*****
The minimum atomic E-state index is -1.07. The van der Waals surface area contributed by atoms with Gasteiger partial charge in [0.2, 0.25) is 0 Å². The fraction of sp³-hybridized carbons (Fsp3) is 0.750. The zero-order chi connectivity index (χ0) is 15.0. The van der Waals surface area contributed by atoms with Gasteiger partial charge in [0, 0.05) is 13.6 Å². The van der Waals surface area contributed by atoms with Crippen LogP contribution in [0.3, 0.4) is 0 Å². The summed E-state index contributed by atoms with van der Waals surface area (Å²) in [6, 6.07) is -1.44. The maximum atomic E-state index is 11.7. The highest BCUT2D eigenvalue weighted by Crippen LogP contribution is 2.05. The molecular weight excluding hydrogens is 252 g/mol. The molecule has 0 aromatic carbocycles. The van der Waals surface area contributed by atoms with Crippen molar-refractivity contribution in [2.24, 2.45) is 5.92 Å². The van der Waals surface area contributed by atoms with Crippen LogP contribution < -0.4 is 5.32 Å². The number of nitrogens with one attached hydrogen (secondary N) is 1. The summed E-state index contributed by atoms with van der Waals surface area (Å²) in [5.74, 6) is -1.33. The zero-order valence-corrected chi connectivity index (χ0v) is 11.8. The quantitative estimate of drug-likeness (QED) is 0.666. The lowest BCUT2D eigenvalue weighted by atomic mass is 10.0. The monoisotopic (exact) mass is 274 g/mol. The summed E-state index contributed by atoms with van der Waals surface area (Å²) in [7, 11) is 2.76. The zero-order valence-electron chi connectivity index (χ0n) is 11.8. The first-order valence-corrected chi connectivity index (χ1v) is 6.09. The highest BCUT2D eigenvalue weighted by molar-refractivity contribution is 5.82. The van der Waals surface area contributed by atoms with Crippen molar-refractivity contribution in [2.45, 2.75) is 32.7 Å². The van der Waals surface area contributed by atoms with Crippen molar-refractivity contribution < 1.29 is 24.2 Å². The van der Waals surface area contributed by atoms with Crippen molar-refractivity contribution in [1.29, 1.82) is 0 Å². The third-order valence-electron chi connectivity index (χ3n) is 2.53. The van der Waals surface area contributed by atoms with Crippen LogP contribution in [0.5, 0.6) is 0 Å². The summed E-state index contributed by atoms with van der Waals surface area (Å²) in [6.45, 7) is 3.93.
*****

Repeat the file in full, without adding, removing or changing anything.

The minimum atomic E-state index is -1.07. The van der Waals surface area contributed by atoms with Gasteiger partial charge in [0.2, 0.25) is 0 Å². The fraction of sp³-hybridized carbons (Fsp3) is 0.750. The zero-order chi connectivity index (χ0) is 15.0. The van der Waals surface area contributed by atoms with Gasteiger partial charge in [0, 0.05) is 13.6 Å². The van der Waals surface area contributed by atoms with Crippen LogP contribution in [0.3, 0.4) is 0 Å². The summed E-state index contributed by atoms with van der Waals surface area (Å²) in [6, 6.07) is -1.44. The maximum atomic E-state index is 11.7. The highest BCUT2D eigenvalue weighted by Crippen LogP contribution is 2.05. The molecular weight excluding hydrogens is 252 g/mol. The molecule has 0 aromatic carbocycles. The van der Waals surface area contributed by atoms with Crippen molar-refractivity contribution in [2.24, 2.45) is 5.92 Å². The van der Waals surface area contributed by atoms with Crippen LogP contribution < -0.4 is 5.32 Å². The number of nitrogens with one attached hydrogen (secondary N) is 1. The summed E-state index contributed by atoms with van der Waals surface area (Å²) in [5.74, 6) is -1.33. The zero-order valence-corrected chi connectivity index (χ0v) is 11.8. The quantitative estimate of drug-likeness (QED) is 0.666. The lowest BCUT2D eigenvalue weighted by atomic mass is 10.0. The monoisotopic (exact) mass is 274 g/mol. The summed E-state index contributed by atoms with van der Waals surface area (Å²) in [7, 11) is 2.76. The zero-order valence-electron chi connectivity index (χ0n) is 11.8. The first-order valence-corrected chi connectivity index (χ1v) is 6.09. The highest BCUT2D eigenvalue weighted by molar-refractivity contribution is 5.82. The van der Waals surface area contributed by atoms with Crippen molar-refractivity contribution in [2.45, 2.75) is 32.7 Å². The van der Waals surface area contributed by atoms with Crippen molar-refractivity contribution < 1.29 is 24.2 Å². The van der Waals surface area contributed by atoms with Crippen molar-refractivity contribution in [1.29, 1.82) is 0 Å². The third-order valence-electron chi connectivity index (χ3n) is 2.53. The van der Waals surface area contributed by atoms with Crippen LogP contribution in [0.5, 0.6) is 0 Å². The summed E-state index contributed by atoms with van der Waals surface area (Å²) in [6.45, 7) is 3.93.